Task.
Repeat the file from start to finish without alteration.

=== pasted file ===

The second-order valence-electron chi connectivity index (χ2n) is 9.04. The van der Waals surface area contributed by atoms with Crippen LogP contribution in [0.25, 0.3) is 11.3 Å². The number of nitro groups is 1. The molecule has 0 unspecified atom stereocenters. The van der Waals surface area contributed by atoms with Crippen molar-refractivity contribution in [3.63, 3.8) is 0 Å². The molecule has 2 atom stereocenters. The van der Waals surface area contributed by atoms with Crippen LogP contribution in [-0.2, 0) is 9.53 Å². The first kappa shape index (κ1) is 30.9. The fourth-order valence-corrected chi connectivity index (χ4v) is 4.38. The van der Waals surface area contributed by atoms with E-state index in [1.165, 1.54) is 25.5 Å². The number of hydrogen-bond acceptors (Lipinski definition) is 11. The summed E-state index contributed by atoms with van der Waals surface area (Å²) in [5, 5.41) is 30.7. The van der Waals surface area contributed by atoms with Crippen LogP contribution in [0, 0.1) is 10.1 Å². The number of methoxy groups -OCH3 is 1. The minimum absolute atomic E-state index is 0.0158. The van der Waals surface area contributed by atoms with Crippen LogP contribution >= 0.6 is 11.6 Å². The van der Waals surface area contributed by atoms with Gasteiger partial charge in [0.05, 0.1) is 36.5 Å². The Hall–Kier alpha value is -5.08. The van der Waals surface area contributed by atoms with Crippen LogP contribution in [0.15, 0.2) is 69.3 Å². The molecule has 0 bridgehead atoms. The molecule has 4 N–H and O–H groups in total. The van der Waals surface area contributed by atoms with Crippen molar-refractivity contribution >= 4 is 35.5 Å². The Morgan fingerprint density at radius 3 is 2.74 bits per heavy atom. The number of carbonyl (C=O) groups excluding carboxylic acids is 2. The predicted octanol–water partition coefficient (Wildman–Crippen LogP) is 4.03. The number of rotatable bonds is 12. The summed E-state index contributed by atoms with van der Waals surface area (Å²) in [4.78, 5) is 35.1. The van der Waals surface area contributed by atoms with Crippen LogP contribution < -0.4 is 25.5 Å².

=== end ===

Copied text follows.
The second-order valence-electron chi connectivity index (χ2n) is 9.04. The van der Waals surface area contributed by atoms with Crippen LogP contribution in [0.25, 0.3) is 11.3 Å². The number of nitro groups is 1. The molecule has 0 unspecified atom stereocenters. The van der Waals surface area contributed by atoms with Crippen molar-refractivity contribution in [3.63, 3.8) is 0 Å². The molecule has 2 atom stereocenters. The van der Waals surface area contributed by atoms with Crippen LogP contribution in [-0.2, 0) is 9.53 Å². The first kappa shape index (κ1) is 30.9. The fourth-order valence-corrected chi connectivity index (χ4v) is 4.38. The van der Waals surface area contributed by atoms with E-state index in [1.165, 1.54) is 25.5 Å². The number of hydrogen-bond acceptors (Lipinski definition) is 11. The summed E-state index contributed by atoms with van der Waals surface area (Å²) in [5, 5.41) is 30.7. The van der Waals surface area contributed by atoms with Crippen LogP contribution in [0, 0.1) is 10.1 Å². The number of methoxy groups -OCH3 is 1. The minimum absolute atomic E-state index is 0.0158. The van der Waals surface area contributed by atoms with Crippen LogP contribution >= 0.6 is 11.6 Å². The van der Waals surface area contributed by atoms with Gasteiger partial charge in [0.05, 0.1) is 36.5 Å². The Hall–Kier alpha value is -5.08. The van der Waals surface area contributed by atoms with Crippen LogP contribution in [0.15, 0.2) is 69.3 Å². The molecule has 0 bridgehead atoms. The molecule has 4 N–H and O–H groups in total. The van der Waals surface area contributed by atoms with Crippen molar-refractivity contribution >= 4 is 35.5 Å². The Morgan fingerprint density at radius 3 is 2.74 bits per heavy atom. The number of carbonyl (C=O) groups excluding carboxylic acids is 2. The predicted octanol–water partition coefficient (Wildman–Crippen LogP) is 4.03. The number of rotatable bonds is 12. The summed E-state index contributed by atoms with van der Waals surface area (Å²) in [4.78, 5) is 35.1. The van der Waals surface area contributed by atoms with Crippen LogP contribution < -0.4 is 25.5 Å².